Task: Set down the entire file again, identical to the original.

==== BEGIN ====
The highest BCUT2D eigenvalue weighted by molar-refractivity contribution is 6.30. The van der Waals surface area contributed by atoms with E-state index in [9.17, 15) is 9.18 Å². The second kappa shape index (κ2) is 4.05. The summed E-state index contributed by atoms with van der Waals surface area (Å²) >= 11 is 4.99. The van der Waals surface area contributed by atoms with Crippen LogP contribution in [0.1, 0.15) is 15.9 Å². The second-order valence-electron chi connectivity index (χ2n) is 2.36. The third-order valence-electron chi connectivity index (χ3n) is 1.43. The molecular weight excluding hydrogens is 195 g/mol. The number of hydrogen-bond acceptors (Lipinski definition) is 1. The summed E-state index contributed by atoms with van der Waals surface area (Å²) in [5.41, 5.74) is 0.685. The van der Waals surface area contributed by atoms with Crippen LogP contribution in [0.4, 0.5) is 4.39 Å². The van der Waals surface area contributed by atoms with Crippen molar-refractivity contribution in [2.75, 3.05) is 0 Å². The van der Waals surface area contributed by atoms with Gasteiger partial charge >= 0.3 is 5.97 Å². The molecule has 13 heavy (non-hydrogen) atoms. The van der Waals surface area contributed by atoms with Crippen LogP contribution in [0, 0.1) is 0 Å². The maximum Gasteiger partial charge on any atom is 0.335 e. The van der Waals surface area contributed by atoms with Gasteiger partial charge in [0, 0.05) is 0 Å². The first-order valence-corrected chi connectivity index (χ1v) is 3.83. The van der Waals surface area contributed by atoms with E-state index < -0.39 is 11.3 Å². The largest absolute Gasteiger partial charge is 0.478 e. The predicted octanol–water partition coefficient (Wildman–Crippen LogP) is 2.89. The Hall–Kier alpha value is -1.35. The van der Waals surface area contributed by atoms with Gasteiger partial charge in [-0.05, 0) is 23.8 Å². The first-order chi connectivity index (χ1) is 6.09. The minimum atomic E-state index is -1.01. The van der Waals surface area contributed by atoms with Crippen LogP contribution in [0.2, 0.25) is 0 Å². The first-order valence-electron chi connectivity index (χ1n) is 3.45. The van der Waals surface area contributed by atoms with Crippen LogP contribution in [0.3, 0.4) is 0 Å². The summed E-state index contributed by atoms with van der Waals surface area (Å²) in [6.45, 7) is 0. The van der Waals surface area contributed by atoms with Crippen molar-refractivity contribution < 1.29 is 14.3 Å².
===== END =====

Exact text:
The highest BCUT2D eigenvalue weighted by molar-refractivity contribution is 6.30. The van der Waals surface area contributed by atoms with E-state index in [9.17, 15) is 9.18 Å². The second kappa shape index (κ2) is 4.05. The summed E-state index contributed by atoms with van der Waals surface area (Å²) >= 11 is 4.99. The van der Waals surface area contributed by atoms with Crippen LogP contribution in [0.1, 0.15) is 15.9 Å². The second-order valence-electron chi connectivity index (χ2n) is 2.36. The third-order valence-electron chi connectivity index (χ3n) is 1.43. The molecular weight excluding hydrogens is 195 g/mol. The number of hydrogen-bond acceptors (Lipinski definition) is 1. The summed E-state index contributed by atoms with van der Waals surface area (Å²) in [5.41, 5.74) is 0.685. The van der Waals surface area contributed by atoms with Crippen LogP contribution in [0.4, 0.5) is 4.39 Å². The van der Waals surface area contributed by atoms with Crippen molar-refractivity contribution in [2.75, 3.05) is 0 Å². The van der Waals surface area contributed by atoms with Gasteiger partial charge >= 0.3 is 5.97 Å². The molecule has 13 heavy (non-hydrogen) atoms. The van der Waals surface area contributed by atoms with Crippen LogP contribution in [0, 0.1) is 0 Å². The maximum Gasteiger partial charge on any atom is 0.335 e. The van der Waals surface area contributed by atoms with Gasteiger partial charge in [0, 0.05) is 0 Å². The first-order valence-corrected chi connectivity index (χ1v) is 3.83. The van der Waals surface area contributed by atoms with E-state index < -0.39 is 11.3 Å². The largest absolute Gasteiger partial charge is 0.478 e. The predicted octanol–water partition coefficient (Wildman–Crippen LogP) is 2.89. The Hall–Kier alpha value is -1.35. The van der Waals surface area contributed by atoms with Gasteiger partial charge in [-0.05, 0) is 23.8 Å². The first-order chi connectivity index (χ1) is 6.09. The minimum atomic E-state index is -1.01. The van der Waals surface area contributed by atoms with Crippen LogP contribution in [0.2, 0.25) is 0 Å². The first-order valence-electron chi connectivity index (χ1n) is 3.45. The van der Waals surface area contributed by atoms with Crippen LogP contribution in [0.3, 0.4) is 0 Å². The summed E-state index contributed by atoms with van der Waals surface area (Å²) in [6.45, 7) is 0. The van der Waals surface area contributed by atoms with Crippen molar-refractivity contribution < 1.29 is 14.3 Å².